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Original Research ARTICLE

Front. Cell. Neurosci., 01 March 2018 | https://doi.org/10.3389/fncel.2018.00051

LRRK2 Contributes to Secondary Brain Injury Through a p38/Drosha Signaling Pathway After Traumatic Brain Injury in Rats

Qin Rui1†, Haibo Ni2†, Fan Gao3, Baoqi Dang3, Di Li4*, Rong Gao1* and Gang Chen5
  • 1Department of Laboratory, The First People’s Hospital of Zhangjiagang, Suzhou, China
  • 2Department of Neurosurgery, The First People’s Hospital of Zhangjiagang, Suzhou, China
  • 3Department of Rehabilitation, Zhangjiagang Hospital of Traditional Chinese Medicine Affiliated to Nanjing University of Chinese Medicine, Suzhou, China
  • 4Department of Translational Medicine Center, The First People’s Hospital of Zhangjiagang, Suzhou, China
  • 5Department of Neurosurgery and Brain and Nerve Research Laboratory, The First Affiliated Hospital of Soochow University, Suzhou, China

Leucine-rich repeat kinase 2 (LRRK2) is widely expressed in the brain and exerts neurotoxicity in Parkinson’s disease. The p38/Drosha signaling activation has been reported to increase cell death under stress. This study was designed to investigate the potential role and mechanism of LRRK2 in secondary brain injury after traumatic brain injury (TBI). A total of 130 male Sprague-Dawley rats were examined using a weight-drop model of TBI. The rats received the specific LRRK2 inhibitor PF-06447475 or LRRK2 pDNA alone or in combination with Drosha pDNA. Real-time PCR, western blot, immunofluorescence, neuronal apoptosis, brain water content, and neurological score analyses were conducted. Our results showed that after TBI, endogenous LRRK2 expression and p38 phosphorylation were increased, whereas Drosha expression was inhibited. Administration of the LRRK2 inhibitor PF-06447475 significantly reduced neuronal apoptosis, brain water content, and blood–brain barrier permeability 12 h after TBI and ameliorated neurological deficits 72 h after TBI, which was concomitant with decreased p38 phosphorylation and increased Drosha expression. Conversely, LRRK2 overexpression induced the opposite effect. Moreover, the neurotoxic effects of LRRK2 on TBI were also eliminated by Drosha overexpression. Altogether, these findings demonstrate the importance of TBI-induced LRRK2 upregulation during the induction of post-traumatic neurological injury, which may be partially mediated through a p38/Drosha signaling pathway.

Introduction

Traumatic brain injury (TBI) is a major cause of morbidity and mortality among comparatively young individuals worldwide, and it results in serious declines in quality of life (Dash et al., 2016; Zhao et al., 2017; Dixon, 2017). TBI-induced harmful cerebral effects involve a combination of primary and secondary damage (Dixon, 2017). Primary brain injury following TBI is untreatable; however, due to glutamate toxicity, oxidative stress, and inflammation, the delayed and prolonged secondary brain injury, which results in increased blood–brain barrier (BBB) permeability, cerebral edema, and neurological impairment, can largely determine the prognosis and outcome of TBI patients (Laird et al., 2014; Dixon, 2017). Therefore, extensive research efforts regarding the mechanisms underlying the pathogenesis of secondary brain injury after TBI are urgently needed.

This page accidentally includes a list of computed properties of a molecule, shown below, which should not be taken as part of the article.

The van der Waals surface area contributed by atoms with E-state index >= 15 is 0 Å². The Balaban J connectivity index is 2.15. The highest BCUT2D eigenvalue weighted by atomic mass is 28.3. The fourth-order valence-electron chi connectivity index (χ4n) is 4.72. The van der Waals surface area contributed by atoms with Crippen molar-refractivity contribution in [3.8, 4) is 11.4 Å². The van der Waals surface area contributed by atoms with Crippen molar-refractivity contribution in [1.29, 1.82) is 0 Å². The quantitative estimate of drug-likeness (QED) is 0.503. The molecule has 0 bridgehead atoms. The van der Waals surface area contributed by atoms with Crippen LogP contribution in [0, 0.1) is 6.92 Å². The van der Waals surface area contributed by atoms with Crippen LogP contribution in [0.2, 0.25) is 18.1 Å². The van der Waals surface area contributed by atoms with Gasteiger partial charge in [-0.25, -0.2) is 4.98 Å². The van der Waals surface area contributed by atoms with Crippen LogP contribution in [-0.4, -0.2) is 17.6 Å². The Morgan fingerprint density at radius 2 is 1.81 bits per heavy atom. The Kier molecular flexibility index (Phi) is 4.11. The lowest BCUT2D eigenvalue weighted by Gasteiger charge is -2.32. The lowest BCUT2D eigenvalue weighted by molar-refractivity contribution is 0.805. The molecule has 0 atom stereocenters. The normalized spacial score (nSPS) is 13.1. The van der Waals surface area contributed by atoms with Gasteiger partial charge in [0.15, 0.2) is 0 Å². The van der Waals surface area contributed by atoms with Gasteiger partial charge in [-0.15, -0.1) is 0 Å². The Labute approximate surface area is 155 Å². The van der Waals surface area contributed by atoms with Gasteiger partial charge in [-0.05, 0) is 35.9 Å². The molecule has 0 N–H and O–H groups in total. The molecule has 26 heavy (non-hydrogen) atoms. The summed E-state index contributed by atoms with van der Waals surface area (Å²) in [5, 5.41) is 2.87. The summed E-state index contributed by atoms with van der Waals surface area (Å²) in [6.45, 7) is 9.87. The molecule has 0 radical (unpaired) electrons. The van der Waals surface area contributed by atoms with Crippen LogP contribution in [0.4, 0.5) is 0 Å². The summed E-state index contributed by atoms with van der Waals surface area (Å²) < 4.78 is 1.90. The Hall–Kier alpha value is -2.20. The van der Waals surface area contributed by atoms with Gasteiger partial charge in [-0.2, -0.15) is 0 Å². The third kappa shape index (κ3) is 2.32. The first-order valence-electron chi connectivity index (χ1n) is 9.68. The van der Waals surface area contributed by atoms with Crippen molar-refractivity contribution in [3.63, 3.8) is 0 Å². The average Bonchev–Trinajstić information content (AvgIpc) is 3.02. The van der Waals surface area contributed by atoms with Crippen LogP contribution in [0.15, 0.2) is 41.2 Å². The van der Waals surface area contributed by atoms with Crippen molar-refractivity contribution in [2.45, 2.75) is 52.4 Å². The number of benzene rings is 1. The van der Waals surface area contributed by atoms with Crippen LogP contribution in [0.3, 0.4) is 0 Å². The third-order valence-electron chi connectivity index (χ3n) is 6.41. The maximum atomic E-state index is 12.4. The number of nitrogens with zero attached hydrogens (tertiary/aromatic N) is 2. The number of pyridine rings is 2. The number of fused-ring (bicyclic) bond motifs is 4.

Leucine-rich repeat kinase 2 (LRRK2), the most commonly mutated gene in both familial and sporadic Parkinson’s disease (PD), is a large (2527 amino acids, 286 kDa) multidomain protein and is widely expressed in many tissues and cells, especially in the brain (Islam and Moore, 2017; Kang and Marto, 2017). The high kinase activity of LRRK2 is associated with defects in protein synthesis and degradation, apoptosis, inflammatory responses, and oxidative damage (Tsika and Moore, 2012; Cookson, 2015; Islam and Moore, 2017), which are also factors that trigger acute brain injury following TBI (Devyatov et al., 2017; Dixon, 2017). In addition to its toxic effects in PD, LRRK2 also promotes post-ischemic apoptotic cell death by modulating Tau phosphorylation in experimental cerebral ischemia (Kim and Vemuganti, 2017). Specifically, LRRK2 can activate MAPK signaling cascades, such as the p38 MAPK pathway, by phosphorylating MAPK kinases (MKKs) (Gloeckner et al., 2009; Hsu et al., 2010a). Under stress conditions, activated p38 inhibits the cellular survival program that is mediated by Drosha, which is a functional nuclease that processes long primary microRNAs (pri-miRNAs) into precursor microRNAs (pre-miRNAs) with its cofactor in the nucleus (Hong et al., 2013; Yang et al., 2015; Mechtler et al., 2017). After TBI, phosphorylated p38 (p-p38) is significantly increased in the brain and participates in the pathological processes of TBI (Tang et al., 2012; Yang et al., 2017). However, until now, no study has addressed whether or how LRRK2 is involved in TBI.